Neighborhood Blue

A monologue about a Latina woman who is confronted by the police in her home starts a conversation about community policing and law enforcement. Featuring conversations with a young Afro-Latina woman who channels her Puerto Rican father's stories about law enforcement into her writing and activism, Michael J. Chitwood, a police chief with a 53-year career in law enforcement, and Vashti Dubois and Dubois Stewart, a mother and son in the wake of a stop and frisk.


You come into this neighborhood and police it when you feel like it. And because you’re at the top, and we’re at the bottom you think you got us all figured out: we’re all just thugs. But you don’t know me...
— from "Neighborhood Blue" by Autumn Angelettie

When Autumn Angelettie was given an assignment in her creative writing class to write a monologue about something that has been on her mind recently, she chose to write about community policing.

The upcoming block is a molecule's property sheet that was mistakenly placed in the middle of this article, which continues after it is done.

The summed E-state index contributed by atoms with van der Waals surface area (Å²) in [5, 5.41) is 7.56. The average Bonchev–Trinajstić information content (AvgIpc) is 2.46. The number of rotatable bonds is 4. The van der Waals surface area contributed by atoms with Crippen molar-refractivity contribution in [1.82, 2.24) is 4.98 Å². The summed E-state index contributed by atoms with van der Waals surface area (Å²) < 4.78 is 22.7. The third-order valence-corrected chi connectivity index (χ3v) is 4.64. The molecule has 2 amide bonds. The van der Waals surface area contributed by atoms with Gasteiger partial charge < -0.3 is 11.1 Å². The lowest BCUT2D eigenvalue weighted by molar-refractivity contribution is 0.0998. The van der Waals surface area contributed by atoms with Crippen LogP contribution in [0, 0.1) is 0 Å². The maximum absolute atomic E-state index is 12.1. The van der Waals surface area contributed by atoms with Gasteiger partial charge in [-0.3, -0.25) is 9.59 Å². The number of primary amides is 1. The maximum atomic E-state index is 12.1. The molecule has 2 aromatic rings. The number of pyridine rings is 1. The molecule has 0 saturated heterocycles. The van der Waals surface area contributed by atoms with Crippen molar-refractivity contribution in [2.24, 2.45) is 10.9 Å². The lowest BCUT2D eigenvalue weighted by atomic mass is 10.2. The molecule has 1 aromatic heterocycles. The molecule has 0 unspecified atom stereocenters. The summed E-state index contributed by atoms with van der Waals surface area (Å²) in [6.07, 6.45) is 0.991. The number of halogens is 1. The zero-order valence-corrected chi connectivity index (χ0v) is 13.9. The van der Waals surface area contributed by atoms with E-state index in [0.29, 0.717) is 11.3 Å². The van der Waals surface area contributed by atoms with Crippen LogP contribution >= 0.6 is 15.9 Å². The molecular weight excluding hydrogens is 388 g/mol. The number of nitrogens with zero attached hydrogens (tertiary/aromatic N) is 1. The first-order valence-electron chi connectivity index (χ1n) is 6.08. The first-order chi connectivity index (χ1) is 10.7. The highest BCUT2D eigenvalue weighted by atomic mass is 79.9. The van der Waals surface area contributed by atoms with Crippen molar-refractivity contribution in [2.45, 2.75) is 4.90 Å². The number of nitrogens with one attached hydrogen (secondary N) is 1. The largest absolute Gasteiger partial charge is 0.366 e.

“I think when I was a kid the way I was taught to think about police officers was respect them, keep your distance,” Autumn, a young Afro-Latina woman, said when asked about how she feels about police. “Don’t really interact because things can go wrong really quickly.”

For Dubois Stewart, a young African American man, the latter sentiment flashed through his mind when he was stopped and frisked by the police for the first time recently. “I was terrified” he said. “I seriously thought I wouldn’t go away unharmed.”

Dubois’ mother, Vashti, knew this day would come. “We practiced,” she said, in order to avoid what could have happened. “It could’ve gone badly. It could’ve gone really badly. For no reason.”